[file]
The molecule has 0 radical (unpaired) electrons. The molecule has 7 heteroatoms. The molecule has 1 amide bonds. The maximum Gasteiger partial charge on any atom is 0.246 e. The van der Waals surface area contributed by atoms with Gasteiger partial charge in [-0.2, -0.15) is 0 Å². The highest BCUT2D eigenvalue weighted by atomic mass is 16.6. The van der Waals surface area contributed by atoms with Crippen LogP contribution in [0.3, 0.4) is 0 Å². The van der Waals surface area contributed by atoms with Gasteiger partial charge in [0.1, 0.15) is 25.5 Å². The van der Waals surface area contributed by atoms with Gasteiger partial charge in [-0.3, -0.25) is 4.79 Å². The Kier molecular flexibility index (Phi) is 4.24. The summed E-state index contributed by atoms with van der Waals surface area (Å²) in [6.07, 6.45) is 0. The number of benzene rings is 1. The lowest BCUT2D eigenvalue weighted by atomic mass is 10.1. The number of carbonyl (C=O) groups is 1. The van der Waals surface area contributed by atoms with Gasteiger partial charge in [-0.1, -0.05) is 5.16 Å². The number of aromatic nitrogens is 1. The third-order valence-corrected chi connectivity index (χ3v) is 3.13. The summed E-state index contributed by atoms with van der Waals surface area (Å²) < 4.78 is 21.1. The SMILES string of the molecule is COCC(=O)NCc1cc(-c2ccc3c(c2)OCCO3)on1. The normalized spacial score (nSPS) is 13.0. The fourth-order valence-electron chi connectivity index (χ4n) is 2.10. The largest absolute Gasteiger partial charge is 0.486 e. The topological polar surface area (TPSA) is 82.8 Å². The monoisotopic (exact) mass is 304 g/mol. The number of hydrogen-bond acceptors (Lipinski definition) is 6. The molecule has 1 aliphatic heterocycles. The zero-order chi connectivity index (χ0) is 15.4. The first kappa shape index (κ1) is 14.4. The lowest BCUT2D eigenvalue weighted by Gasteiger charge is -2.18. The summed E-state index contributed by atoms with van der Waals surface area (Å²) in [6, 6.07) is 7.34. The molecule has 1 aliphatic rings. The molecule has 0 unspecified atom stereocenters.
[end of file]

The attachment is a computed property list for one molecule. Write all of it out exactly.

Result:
The molecule has 0 radical (unpaired) electrons. The molecule has 7 heteroatoms. The molecule has 1 amide bonds. The maximum Gasteiger partial charge on any atom is 0.246 e. The van der Waals surface area contributed by atoms with Gasteiger partial charge in [-0.2, -0.15) is 0 Å². The highest BCUT2D eigenvalue weighted by atomic mass is 16.6. The van der Waals surface area contributed by atoms with Crippen LogP contribution in [0.3, 0.4) is 0 Å². The van der Waals surface area contributed by atoms with Gasteiger partial charge in [0.1, 0.15) is 25.5 Å². The van der Waals surface area contributed by atoms with Gasteiger partial charge in [-0.3, -0.25) is 4.79 Å². The Kier molecular flexibility index (Phi) is 4.24. The summed E-state index contributed by atoms with van der Waals surface area (Å²) in [6.07, 6.45) is 0. The number of benzene rings is 1. The lowest BCUT2D eigenvalue weighted by atomic mass is 10.1. The number of carbonyl (C=O) groups is 1. The van der Waals surface area contributed by atoms with Gasteiger partial charge in [-0.1, -0.05) is 5.16 Å². The number of aromatic nitrogens is 1. The third-order valence-corrected chi connectivity index (χ3v) is 3.13. The summed E-state index contributed by atoms with van der Waals surface area (Å²) < 4.78 is 21.1. The SMILES string of the molecule is COCC(=O)NCc1cc(-c2ccc3c(c2)OCCO3)on1. The normalized spacial score (nSPS) is 13.0. The fourth-order valence-electron chi connectivity index (χ4n) is 2.10. The largest absolute Gasteiger partial charge is 0.486 e. The topological polar surface area (TPSA) is 82.8 Å². The monoisotopic (exact) mass is 304 g/mol. The number of hydrogen-bond acceptors (Lipinski definition) is 6. The molecule has 1 aliphatic heterocycles. The zero-order chi connectivity index (χ0) is 15.4. The first kappa shape index (κ1) is 14.4. The lowest BCUT2D eigenvalue weighted by Gasteiger charge is -2.18. The summed E-state index contributed by atoms with van der Waals surface area (Å²) in [6, 6.07) is 7.34. The molecule has 1 aliphatic rings. The molecule has 0 unspecified atom stereocenters.